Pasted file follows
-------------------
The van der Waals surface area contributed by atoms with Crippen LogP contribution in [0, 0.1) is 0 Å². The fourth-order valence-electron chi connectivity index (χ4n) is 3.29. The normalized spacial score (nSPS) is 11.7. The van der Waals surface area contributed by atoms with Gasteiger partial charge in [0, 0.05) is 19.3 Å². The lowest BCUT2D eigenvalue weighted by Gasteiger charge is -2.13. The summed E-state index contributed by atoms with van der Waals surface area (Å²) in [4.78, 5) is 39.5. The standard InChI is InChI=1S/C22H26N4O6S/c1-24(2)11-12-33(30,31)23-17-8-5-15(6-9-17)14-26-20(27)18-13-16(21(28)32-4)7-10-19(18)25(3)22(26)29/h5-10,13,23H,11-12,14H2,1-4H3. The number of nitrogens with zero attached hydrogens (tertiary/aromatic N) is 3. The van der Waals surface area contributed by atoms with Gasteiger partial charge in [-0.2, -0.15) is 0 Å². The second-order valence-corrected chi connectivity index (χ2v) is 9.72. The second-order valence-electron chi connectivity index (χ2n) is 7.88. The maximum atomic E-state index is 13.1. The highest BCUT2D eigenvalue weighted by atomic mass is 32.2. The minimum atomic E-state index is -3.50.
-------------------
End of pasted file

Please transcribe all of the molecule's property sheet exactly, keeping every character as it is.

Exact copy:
The van der Waals surface area contributed by atoms with Crippen LogP contribution in [0, 0.1) is 0 Å². The fourth-order valence-electron chi connectivity index (χ4n) is 3.29. The normalized spacial score (nSPS) is 11.7. The van der Waals surface area contributed by atoms with Gasteiger partial charge in [0, 0.05) is 19.3 Å². The lowest BCUT2D eigenvalue weighted by Gasteiger charge is -2.13. The summed E-state index contributed by atoms with van der Waals surface area (Å²) in [4.78, 5) is 39.5. The standard InChI is InChI=1S/C22H26N4O6S/c1-24(2)11-12-33(30,31)23-17-8-5-15(6-9-17)14-26-20(27)18-13-16(21(28)32-4)7-10-19(18)25(3)22(26)29/h5-10,13,23H,11-12,14H2,1-4H3. The number of nitrogens with zero attached hydrogens (tertiary/aromatic N) is 3. The van der Waals surface area contributed by atoms with Gasteiger partial charge in [-0.2, -0.15) is 0 Å². The second-order valence-corrected chi connectivity index (χ2v) is 9.72. The second-order valence-electron chi connectivity index (χ2n) is 7.88. The maximum atomic E-state index is 13.1. The highest BCUT2D eigenvalue weighted by atomic mass is 32.2. The minimum atomic E-state index is -3.50.